“The ground is a pedestal for readymade works” – Eric N. Mack

Read More  |  24.11.20  |  Article by Olu Odukoya  |  Art, culture, interview

“The radicality of the shaped painting poses questions to a given architecture.”

 

Eric N. Mack is perhaps best known for his stretched, warped vision of painting that spans architecture, fine art and fashion; a perspective that he brings to “Pedestrian Profanities”, a show curated by the artist and presented at Simon Lee Gallery, New York, until 12th December. On the occasion of the exhibition, Olu Odukoya interviews Mack on his selection of works, and on the interplay between them.

An interview with Eric N. Mack on the occasion of “Pedestrian Profanities” at Simon Lee Gallery, New York

The Boiled in Between: In Conversation with Helen Marten

Read More  |  23.10.20  |  Article by Mazzy-Mae Green; extract and image selection by Helen Marten  |  Art, culture, interview

‘Even garbage is alluring because it informs us of human systems. Think how quickly something monkish becomes pornographic by association.’

 

English artist Helen Marten uses an internal, cryptic logic to unpick the binary relationship between question and answer. She then wads it with simulacra, showing the riddled possibilities of the endless associations between A and B, or even C and D and E. Ordinarily, she has done this through her sculptural and installation works. Through The Boiled in Between, however, Marten’s first work of fiction, the artist enmeshes her chaotic depictions of humanity into an abstract wordscape that floats and falls and gushes with observational intensity. With Modern Matter, the artist discusses this new extension of her practice, presented here alongside artworks inspired by the book, and an extract from the book itself.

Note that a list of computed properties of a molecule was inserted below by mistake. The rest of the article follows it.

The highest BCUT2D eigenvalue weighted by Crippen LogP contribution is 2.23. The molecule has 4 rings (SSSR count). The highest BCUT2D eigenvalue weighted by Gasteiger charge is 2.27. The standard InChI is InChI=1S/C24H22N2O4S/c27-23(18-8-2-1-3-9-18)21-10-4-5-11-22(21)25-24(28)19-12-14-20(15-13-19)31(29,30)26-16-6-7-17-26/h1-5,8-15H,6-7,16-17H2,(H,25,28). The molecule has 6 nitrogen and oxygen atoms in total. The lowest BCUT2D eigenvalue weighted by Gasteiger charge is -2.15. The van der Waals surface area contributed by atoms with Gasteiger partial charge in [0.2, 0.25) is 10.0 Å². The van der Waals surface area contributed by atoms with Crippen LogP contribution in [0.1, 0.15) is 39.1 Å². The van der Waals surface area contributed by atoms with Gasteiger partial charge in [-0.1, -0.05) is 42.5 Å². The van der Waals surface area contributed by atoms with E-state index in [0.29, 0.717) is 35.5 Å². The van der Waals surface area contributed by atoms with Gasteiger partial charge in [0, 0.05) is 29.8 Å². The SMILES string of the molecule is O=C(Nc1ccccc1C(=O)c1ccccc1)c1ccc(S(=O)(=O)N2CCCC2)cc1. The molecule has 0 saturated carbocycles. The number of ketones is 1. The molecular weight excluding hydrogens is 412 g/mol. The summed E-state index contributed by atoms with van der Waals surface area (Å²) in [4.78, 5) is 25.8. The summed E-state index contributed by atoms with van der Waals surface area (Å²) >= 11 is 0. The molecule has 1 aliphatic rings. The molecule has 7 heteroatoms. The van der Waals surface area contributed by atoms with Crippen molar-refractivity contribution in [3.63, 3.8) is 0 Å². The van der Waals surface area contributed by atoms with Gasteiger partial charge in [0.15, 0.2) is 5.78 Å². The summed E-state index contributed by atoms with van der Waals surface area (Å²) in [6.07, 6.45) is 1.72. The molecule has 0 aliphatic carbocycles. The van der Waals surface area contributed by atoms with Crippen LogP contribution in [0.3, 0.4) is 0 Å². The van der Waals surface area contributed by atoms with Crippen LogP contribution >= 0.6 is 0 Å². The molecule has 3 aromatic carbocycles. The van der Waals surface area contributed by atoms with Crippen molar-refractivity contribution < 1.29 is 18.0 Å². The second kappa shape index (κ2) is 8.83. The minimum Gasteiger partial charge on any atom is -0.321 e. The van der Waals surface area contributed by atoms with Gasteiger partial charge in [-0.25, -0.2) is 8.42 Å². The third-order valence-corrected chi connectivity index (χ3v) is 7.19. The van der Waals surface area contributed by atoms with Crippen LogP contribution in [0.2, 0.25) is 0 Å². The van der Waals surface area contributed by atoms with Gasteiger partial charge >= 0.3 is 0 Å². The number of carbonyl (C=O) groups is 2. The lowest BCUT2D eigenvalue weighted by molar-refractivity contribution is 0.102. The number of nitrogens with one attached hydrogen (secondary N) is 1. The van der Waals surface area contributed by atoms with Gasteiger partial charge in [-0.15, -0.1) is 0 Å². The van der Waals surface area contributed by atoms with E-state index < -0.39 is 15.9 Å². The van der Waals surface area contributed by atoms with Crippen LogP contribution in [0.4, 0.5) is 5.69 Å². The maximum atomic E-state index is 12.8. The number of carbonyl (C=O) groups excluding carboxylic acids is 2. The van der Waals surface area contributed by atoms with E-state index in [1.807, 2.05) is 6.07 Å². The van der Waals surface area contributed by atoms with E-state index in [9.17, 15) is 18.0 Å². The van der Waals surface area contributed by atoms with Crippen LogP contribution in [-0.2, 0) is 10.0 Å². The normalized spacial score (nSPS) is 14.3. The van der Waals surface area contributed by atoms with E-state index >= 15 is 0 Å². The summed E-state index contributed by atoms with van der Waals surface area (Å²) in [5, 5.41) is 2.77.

An interview with Helen Marten

Alexander Dixon’s Hybrid Reflections

Read More  |  17.09.20  |  Article by Mazzy-Mae Green and Greta Voeller  |  Art, culture, interview

Alexander Dixon’s work is capricious. It centres on the meeting place between the artificial and the natural, purposefully displacing the viewer by intersecting environmental planes to create new contextual confinements. In doing so, it allows for multiple spatial and temporal moments to converge, captured in photographs, and then conjoined beyond recognition and laid out on construction metals. According to cultural theorists Geoff Cox and Jacob Lund, this merging of space and time, in relation to the conception of art, acts as a cultural carrier in creating transnational spaces that thematise, represent and become themselves ‘an object of experience.’ This multiplicity of experiential components transgresses the boundaries of rationale, and allows for the emergence of new perspectives, often using the tool of disruption.

A discussion between Alexander Dixon and the curators of ‘Moving Past, Moving Closer: Nostalgic Encounters,’ as part of ‘London Grads Now’ at Saatchi Gallery (3rd September–11th October)

Sonic Truth: A Q&A With Raymond Pettibon

Read More  |  24.02.20  |  Article by Modern Matter  |  Art, culture, interview  |  MM17

Interview with Raymond Pettibon by Modern Matter
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“Not Believing In It Is One Method” Hans Ulrich Obrist in conversation with Albert Oehlen

Read More  |  24.02.20  |  Article by Hans Ulrich Obrist  |  Art, culture, interview  |  MM17

Hans Ulrich Obrist in conversation with Albert Oehlen
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“The Artist Is the Messenger Who Shoots Himself” A conversation with Xu Zhen

Read More  |  24.02.20  |  Article by Dal Chodha  |  Art, interview  |  MM17

Interview with Xu Zhen by Dal Chodha
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“I Want for My Work to Have Several Lives” Torey Thornton

Read More  |  20.02.20  |  Article by Alex Bennett  |  Art, culture, interview  |  MM17

Interview with Torey Thornton by Alex Bennett
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If You Censor Yourself, You’re Fucked : An Interview with Larry Clark

Read More  |  20.02.20  |  Article by Adam Zhu  |  interview  |  MM17

Interview with Larry Clark by Adam Zhu
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